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ACSM’s Guidelines For Exercise Testing And Prescription : Chapter 2 Health Screening & Risk Stratification


ACSM’s Guidelines For Exercise Testing And Prescription : Chapter 2 Health Screening & Risk Stratification. David Arnall, Ph.D., P.T., FACSM, ES. Reasons To Screen Your Exercising Population. Identify and exclude individuals with medical contraindications to exercise

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ACSM’s Guidelines For Exercise Testing And Prescription : Chapter 2 Health Screening & Risk Stratification

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ACSM’s Guidelines For Exercise Testing And Prescription : Chapter 2Health Screening& Risk Stratification

David Arnall, Ph.D., P.T., FACSM, ES


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Reasons To Screen Your Exercising Population

  • Identify and exclude individuals with medical contraindications to exercise

  • Identify individuals with risk factors who need to be seen by a physician before undertaking an exercise program.


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  • Identify individuals with significant disease who should only exercise in a medically supervised environment.

  • Identify individuals with other special needs such as orthopedic problems, neurological conditions, etc.


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Physical Activity Readiness Questionnaire - The PAR-Q

  • This questionnaire was first developed in Canada and is used widely to assess the readiness of individuals to undertake a moderately vigorous physical exercise program.


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PAR-Q

  • Common sense is your best guide in answering these few questions. Please read them carefully and check the yes or no box.

    http://www.d.umn.edu/student/loon/soc/phys/par-q.html


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Questions On The PAR-Q To Ask Potential Exercising Persons

  • 1. Has your doctor ever said that you have heart trouble ?

  • 2. Do you frequently have pains in your heart and chest ?


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  • 3. Do you often feel faint or have spells of severe dizziness?

  • 4. Has a doctor ever said your blood pressure was too high?


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  • 5. Has your doctor ever told you that you have a bone or joint problem such as arthritis that has been aggravated by exercise, or might be made worse with exercise?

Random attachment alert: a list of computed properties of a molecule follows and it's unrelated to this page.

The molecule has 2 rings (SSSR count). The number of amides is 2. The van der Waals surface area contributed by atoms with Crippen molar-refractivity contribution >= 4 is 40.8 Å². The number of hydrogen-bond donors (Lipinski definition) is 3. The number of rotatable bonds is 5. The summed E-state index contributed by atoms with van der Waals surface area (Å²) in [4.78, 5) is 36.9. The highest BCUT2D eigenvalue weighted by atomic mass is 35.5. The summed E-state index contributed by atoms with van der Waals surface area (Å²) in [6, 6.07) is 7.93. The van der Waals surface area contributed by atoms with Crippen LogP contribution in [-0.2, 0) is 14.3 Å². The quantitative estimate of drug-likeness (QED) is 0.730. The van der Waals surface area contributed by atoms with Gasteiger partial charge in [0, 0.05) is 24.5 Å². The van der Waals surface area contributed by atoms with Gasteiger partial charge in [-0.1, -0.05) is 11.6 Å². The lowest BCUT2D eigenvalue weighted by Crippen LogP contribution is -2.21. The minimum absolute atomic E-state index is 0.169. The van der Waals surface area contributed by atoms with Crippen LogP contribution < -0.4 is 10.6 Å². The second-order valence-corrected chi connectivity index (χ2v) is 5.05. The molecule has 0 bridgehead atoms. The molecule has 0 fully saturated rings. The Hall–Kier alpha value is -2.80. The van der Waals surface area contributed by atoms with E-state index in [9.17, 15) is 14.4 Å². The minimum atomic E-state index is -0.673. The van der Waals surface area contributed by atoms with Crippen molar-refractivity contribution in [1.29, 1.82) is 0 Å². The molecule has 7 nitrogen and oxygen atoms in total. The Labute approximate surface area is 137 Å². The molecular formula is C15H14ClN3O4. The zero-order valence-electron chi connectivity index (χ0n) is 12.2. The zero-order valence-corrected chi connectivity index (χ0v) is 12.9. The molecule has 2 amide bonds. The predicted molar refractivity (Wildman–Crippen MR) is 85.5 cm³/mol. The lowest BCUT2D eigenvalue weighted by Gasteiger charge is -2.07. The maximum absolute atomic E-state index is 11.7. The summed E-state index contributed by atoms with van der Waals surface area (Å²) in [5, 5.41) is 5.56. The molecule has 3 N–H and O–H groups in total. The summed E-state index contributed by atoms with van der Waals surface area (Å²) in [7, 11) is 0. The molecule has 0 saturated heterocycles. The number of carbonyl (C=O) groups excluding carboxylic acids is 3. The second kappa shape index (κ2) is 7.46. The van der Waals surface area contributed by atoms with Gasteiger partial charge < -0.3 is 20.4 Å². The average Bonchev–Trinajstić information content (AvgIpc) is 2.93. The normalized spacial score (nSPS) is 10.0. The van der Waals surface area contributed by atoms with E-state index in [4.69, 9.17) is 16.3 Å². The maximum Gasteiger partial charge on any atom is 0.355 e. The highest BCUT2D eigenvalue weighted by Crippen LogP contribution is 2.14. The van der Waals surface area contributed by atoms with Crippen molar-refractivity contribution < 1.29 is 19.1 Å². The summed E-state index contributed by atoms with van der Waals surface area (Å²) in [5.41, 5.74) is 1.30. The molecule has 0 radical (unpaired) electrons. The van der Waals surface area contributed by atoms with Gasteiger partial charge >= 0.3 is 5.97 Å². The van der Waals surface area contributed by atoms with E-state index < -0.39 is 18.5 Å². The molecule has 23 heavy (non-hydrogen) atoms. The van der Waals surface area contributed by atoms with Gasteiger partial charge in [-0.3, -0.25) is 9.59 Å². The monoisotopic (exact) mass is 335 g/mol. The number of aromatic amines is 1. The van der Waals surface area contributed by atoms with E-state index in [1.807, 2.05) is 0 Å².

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  • 6. Is there a good physical reason not mentioned here why you should not follow an activity program even if you wanted to?

  • 7. Are you over age 65 and not accustomed to vigorous exercise?


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  • If the person filling out the PAR-Q answers YES to any of the questions, they are advised to see their physician and find out if they are able to exercise safely in a community exercise program.


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  • If the person filling out the PAR-Q answers NO truthfully to all of the questions, they are reasonably assured that they can have a fitness appraisal evaluation and begin an exercise program as long as they start out slowly and gradually advance the intensity of their exercise.


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Coronary Risk Factors To Be Used With ACSM’s Risk Stratification

  • Family History - MI, coronary revascularization or sudden death before the age of 55 years in the father or other first-degree relative (son, brother) or before the age of 65 years in the mother or other first-degree relative (sister, daughter).


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  • Cigarette Smoking - current use or those who have quit within the last 6 months (other tobacco use - pipe, cigars, etc.)


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  • Hypertension - Blood pressure on two separate occassions > 140/90 or an individual who is on medications for hypertension


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  • Hypercholesterolemia

    • Total Serum Cholesterol > 200 mg/dl

    • Low-Density Lipoproteins > 130 mg/dl

    • High-Density Lipoproteins < 35 mg/dl

    • On Lipid Lowering Medications